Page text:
Admitting Students to Selective Education Programs: Merit, Profiling, and Affirmative Action
For decades, colleges and universities have struggled to increase participation of minority and disadvantaged students. Urban school districts confront a parallel challenge; minority and disadvantaged students are underrepresented in selective programs that use merit-based admission. In their referral and admission policies to such selective programs, school districts may potentially set different admission thresholds based on income and race (affirmative action), and they may potentially take account of differences in achievement relative to ability across race and income groups (profiling). We develop an econometric model that provides a unified treatment of affirmative action and profiling. Implementing the model for an urban district, we find profiling by race and income, and affirmative action for low-income students. Counterfactual analysis reveals that these policies achieve more than 80% of African American enrollment that could be attained by race-based affirmative action.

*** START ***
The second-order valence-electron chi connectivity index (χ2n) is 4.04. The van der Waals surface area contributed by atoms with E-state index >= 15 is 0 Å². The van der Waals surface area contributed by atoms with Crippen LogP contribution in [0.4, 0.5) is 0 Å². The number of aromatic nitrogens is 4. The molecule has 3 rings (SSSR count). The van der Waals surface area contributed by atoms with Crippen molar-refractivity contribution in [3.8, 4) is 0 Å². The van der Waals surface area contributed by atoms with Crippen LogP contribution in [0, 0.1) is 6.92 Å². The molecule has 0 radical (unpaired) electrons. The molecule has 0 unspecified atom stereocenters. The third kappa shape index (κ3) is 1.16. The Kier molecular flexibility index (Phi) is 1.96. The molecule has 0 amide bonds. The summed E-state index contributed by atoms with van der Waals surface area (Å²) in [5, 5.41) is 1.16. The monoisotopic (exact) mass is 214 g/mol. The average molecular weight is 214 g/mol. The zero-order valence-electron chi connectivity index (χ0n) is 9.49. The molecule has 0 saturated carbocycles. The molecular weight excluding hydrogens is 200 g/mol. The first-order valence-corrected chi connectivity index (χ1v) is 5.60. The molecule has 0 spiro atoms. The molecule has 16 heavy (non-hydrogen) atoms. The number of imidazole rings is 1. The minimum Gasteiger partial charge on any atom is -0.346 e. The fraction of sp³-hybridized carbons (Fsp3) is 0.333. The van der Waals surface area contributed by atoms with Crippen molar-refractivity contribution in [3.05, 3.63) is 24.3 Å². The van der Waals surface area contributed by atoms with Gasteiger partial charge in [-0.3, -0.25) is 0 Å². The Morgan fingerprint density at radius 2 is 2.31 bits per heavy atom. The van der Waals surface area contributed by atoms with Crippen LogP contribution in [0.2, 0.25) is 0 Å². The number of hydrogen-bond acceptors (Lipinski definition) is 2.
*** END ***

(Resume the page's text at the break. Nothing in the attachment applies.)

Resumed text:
We would like to thank Derek Neal, two referees, as well as Peter Arcidiacono, Pat Bayer, Flavio Cunha, Glen Ellison, John Engberg, Hanming Fang, Eric Hanushek, Joe Hotz, Sunny Ladd, Kjell Salvanes, Petra Todd, and seminar participants at numerous work- shops and seminars for comments and suggestions. Financial support for this research is partially provided by the Institute of Education Sciences and the NSF. The views expressed herein are those of the authors and do not necessarily reflect the views of the National Bureau of Economic Research.
Dario Cestau & Dennis Epple & Holger Sieg, 2017. "Admitting Students to Selective Education Programs: Merit, Profiling, and Affirmative Action," Journal of Political Economy, University of Chicago Press, vol. 125(3), pages 761-797. citation courtesy of